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Review of books

May 2010
spiked review of books
Bring on the locusts!

Tim Black

Bring on the locusts!

Clive Hamilton’s depressing new book makes explicit the Biblical idea that underpins environmentalism: that human beings shall be punished by floods and fire for their hubris.

‘Cheer up, kiddo, it might never happen.’

This is not a sentiment with which Clive Hamilton is likely to have much truck. And that’s not just because Hamilton, as a fiftysomething professor of public ethics at the Australian National University, would resent being called kiddo. It’s because he can see it is already too late. It has happened. For Hamilton, you see, the world in which we have lived too comfortably, too complacently, unduly secure in our mastery of nature and unjustifiably confident in our ability to overcome that which discomforts us… well, this world will soon be no more. Its condition is terminal. While it might look okay on its subtly warming surface, all that we – as grasping, clawing moderns – have created, from our dirty, growth-obsessed economies to our dirty, consumption-obsessed lifestyles; all of this will see us off. Inexorably and Finally.

Hamilton’s postcard from the apocalypse, Requiem for a Species: Why We Resist the Truth About Climate Change, begins, predictably enough, with The Science. But, as opposed to environmentalists of a more hopeful bent, his particular set of climate forecasts is not designed to show us why we must change our ways; it’s designed to show us why our ways already mean it is too late to change. To his pessimism of the intellect he adds an enormous dose of pessimism of the will. Which would be entertaining if he didn’t take himself so seriously.

So, just to show why worst-case climate change is virtually unavoidable, he looks at what he calls the optimistic scenario. Let’s say that by 2020, deforestation will have stopped, emissions of greenhouse gases will have been halved, and global CO2 emissions will just have peaked before they begin falling by three per cent a year for a few decades. Unfortunately, such a good-case scenario would still see greenhouse emissions rise to 650ppm by 2020, a rise which would sail past the tipping points, setting in motion immeasurably complex feedback processes, and leading to at least a four-degree Celsius warming by 2100. Or as Hamilton enthusiastically puts it: ‘The Earth’s climate would enter a chaotic era lasting thousands of years before natural processes eventually re-establish some sort of equilibrium. Whether human beings would still be a force on the planet, or even survive, is a moot point.’ And, he chirrups triumphantly, he hasn’t even taken into account the effect of aerosols! Ha, screw you, optimism!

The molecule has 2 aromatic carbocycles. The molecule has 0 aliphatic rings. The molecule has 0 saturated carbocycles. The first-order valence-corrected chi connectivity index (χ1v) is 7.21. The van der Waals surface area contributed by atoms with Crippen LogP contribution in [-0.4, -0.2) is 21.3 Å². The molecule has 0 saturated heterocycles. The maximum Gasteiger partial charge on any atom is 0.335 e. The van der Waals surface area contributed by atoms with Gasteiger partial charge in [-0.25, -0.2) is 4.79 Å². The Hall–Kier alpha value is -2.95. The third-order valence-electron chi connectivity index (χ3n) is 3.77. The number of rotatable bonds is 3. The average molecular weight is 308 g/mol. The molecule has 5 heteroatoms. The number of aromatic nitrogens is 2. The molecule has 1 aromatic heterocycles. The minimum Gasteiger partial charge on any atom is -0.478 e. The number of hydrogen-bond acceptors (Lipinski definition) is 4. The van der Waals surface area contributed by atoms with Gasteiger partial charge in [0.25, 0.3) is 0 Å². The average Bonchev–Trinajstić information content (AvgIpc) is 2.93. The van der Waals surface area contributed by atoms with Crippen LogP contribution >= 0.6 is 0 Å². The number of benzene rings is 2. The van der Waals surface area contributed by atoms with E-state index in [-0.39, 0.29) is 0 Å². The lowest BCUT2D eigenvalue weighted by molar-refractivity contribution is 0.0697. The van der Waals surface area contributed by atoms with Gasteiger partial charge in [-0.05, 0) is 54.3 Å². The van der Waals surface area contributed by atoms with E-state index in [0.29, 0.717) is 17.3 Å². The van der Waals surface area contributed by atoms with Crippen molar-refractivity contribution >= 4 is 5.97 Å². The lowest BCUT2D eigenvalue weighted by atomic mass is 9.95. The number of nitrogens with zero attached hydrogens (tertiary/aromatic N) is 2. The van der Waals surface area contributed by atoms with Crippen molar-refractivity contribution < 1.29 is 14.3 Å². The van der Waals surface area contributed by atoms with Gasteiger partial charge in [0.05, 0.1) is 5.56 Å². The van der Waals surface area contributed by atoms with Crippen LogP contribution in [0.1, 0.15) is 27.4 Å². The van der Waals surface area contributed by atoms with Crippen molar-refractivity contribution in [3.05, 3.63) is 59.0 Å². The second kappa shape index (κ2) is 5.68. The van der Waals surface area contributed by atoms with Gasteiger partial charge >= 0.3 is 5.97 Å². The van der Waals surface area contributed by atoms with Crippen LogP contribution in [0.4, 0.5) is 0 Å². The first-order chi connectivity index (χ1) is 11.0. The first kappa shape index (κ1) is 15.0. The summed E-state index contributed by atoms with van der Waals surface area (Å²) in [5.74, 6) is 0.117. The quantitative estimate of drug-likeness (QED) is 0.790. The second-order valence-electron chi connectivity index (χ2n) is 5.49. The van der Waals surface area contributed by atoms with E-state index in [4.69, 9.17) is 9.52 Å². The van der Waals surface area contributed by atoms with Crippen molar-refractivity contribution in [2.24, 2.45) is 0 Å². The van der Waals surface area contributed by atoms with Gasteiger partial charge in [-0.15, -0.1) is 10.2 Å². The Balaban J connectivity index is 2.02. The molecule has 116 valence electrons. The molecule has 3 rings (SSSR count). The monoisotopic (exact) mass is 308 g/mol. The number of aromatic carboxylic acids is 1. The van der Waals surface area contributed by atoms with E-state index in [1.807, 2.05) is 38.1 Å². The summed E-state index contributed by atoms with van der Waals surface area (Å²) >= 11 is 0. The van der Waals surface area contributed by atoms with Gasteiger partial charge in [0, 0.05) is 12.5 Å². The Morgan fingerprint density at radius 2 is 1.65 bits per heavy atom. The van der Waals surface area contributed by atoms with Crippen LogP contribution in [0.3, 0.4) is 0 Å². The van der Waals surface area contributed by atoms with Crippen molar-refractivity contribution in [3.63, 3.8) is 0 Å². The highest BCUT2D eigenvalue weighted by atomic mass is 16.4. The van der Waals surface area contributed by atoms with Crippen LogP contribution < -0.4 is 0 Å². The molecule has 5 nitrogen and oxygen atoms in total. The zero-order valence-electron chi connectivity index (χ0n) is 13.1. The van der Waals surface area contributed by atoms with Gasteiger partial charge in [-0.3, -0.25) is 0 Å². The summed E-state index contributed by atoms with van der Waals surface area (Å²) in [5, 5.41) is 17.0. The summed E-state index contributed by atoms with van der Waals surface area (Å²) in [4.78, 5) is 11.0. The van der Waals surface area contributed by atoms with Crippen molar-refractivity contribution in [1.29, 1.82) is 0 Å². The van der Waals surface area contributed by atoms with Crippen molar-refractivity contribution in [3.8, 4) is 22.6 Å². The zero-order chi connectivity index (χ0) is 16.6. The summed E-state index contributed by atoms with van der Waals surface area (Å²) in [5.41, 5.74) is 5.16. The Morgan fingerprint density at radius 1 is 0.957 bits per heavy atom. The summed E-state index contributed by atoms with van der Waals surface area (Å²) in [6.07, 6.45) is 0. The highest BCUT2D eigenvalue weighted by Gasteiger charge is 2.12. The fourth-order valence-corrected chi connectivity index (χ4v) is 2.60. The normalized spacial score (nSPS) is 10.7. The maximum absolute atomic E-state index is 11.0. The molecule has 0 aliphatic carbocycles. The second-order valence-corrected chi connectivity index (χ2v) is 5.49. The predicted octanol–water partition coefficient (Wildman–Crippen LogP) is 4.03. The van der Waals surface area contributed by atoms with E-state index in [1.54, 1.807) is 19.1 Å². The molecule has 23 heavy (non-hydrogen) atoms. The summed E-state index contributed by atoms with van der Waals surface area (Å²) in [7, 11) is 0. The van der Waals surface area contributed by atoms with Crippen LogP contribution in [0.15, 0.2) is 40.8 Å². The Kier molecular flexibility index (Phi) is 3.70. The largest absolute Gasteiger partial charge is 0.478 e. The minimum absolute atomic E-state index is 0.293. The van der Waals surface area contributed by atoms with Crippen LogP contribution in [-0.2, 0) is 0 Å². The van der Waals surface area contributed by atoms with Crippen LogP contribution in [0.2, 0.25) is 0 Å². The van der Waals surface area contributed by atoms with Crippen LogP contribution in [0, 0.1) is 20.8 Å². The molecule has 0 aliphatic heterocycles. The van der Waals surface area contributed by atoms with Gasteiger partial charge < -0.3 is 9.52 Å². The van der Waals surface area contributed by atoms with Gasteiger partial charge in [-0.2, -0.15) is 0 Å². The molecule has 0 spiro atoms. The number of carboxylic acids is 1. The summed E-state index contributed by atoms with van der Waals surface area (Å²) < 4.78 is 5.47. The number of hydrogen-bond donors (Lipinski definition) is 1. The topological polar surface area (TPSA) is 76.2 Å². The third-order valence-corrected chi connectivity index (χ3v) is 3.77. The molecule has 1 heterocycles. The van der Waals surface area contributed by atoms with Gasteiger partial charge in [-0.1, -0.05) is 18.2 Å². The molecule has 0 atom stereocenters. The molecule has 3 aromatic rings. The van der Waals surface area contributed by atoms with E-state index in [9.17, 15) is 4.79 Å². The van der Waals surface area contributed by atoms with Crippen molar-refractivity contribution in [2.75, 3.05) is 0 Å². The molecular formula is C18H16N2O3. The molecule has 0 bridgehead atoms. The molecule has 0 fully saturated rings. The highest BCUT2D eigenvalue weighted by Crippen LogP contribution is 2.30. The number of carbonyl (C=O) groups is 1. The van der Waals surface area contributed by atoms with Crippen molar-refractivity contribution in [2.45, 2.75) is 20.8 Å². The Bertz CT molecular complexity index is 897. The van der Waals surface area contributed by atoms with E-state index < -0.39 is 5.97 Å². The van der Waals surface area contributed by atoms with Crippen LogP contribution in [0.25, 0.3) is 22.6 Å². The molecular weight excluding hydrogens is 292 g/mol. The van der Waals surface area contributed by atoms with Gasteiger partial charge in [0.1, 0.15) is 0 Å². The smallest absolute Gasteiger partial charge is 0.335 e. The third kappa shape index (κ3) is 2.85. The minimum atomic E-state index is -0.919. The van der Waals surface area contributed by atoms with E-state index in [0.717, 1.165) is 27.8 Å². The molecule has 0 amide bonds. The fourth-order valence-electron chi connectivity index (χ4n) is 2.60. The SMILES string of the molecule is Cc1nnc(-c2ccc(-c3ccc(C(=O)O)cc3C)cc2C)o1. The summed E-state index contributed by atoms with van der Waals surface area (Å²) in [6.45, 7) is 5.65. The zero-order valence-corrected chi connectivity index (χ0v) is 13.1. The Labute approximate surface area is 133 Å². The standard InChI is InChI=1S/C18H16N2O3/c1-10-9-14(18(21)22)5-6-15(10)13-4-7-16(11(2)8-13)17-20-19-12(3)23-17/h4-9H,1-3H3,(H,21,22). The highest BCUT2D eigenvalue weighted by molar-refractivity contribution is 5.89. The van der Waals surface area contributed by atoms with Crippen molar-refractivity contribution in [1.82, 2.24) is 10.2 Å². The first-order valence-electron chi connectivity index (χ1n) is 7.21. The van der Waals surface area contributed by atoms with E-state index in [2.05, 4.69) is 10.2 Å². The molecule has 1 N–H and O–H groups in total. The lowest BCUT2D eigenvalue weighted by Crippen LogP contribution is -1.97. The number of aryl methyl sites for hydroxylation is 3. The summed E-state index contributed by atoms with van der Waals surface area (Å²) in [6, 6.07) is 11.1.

Though he starts out stat-heavy, Hamilton’s not really interested in The Science itself. His main focus is why humanity, given all that he asserts we know of our End-of-Cold-Days future, has singularly failed to do very much to avert it. In fact, as Hamilton informs us, since 2001, global greenhouse gas emissions have actually been rising by three per cent each year. What follows, then, takes the form of a jeremiad against modern society, against what he sees as our Enlightenment-inspired delusions. ‘Humanity’s determination to transform the planet for its own material benefit is now backfiring on us in the most spectacular way’, he writes, ‘so that the climate crisis for the human species is now an existential one’.